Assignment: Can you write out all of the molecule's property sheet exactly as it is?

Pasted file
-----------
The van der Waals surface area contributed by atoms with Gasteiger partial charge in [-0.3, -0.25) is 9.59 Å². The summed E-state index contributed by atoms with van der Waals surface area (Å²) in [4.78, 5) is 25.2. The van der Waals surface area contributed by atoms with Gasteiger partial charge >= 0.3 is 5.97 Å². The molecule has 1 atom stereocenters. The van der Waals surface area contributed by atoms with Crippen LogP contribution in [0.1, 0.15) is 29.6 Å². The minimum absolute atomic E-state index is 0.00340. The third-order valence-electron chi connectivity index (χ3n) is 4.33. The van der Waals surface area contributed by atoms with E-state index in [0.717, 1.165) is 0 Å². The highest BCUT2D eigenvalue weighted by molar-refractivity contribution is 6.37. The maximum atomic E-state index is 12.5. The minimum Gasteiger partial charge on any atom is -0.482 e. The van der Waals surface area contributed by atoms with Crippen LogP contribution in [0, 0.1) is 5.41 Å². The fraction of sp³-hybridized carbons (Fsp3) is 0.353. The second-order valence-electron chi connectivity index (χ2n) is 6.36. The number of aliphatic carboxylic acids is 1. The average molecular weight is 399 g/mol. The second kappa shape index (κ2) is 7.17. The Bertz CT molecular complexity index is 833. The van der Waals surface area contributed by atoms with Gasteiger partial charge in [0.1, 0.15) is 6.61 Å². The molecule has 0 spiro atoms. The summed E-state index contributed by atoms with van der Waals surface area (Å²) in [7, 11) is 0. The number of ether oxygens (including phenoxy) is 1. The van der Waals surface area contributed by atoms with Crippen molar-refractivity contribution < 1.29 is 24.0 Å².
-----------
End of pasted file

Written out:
The van der Waals surface area contributed by atoms with Gasteiger partial charge in [-0.3, -0.25) is 9.59 Å². The summed E-state index contributed by atoms with van der Waals surface area (Å²) in [4.78, 5) is 25.2. The van der Waals surface area contributed by atoms with Gasteiger partial charge >= 0.3 is 5.97 Å². The molecule has 1 atom stereocenters. The van der Waals surface area contributed by atoms with Crippen LogP contribution in [0.1, 0.15) is 29.6 Å². The minimum absolute atomic E-state index is 0.00340. The third-order valence-electron chi connectivity index (χ3n) is 4.33. The van der Waals surface area contributed by atoms with E-state index in [0.717, 1.165) is 0 Å². The highest BCUT2D eigenvalue weighted by molar-refractivity contribution is 6.37. The maximum atomic E-state index is 12.5. The minimum Gasteiger partial charge on any atom is -0.482 e. The van der Waals surface area contributed by atoms with Crippen LogP contribution in [0, 0.1) is 5.41 Å². The fraction of sp³-hybridized carbons (Fsp3) is 0.353. The second-order valence-electron chi connectivity index (χ2n) is 6.36. The number of aliphatic carboxylic acids is 1. The average molecular weight is 399 g/mol. The second kappa shape index (κ2) is 7.17. The Bertz CT molecular complexity index is 833. The van der Waals surface area contributed by atoms with Gasteiger partial charge in [0.1, 0.15) is 6.61 Å². The molecule has 0 spiro atoms. The summed E-state index contributed by atoms with van der Waals surface area (Å²) in [7, 11) is 0. The number of ether oxygens (including phenoxy) is 1. The van der Waals surface area contributed by atoms with Crippen molar-refractivity contribution < 1.29 is 24.0 Å².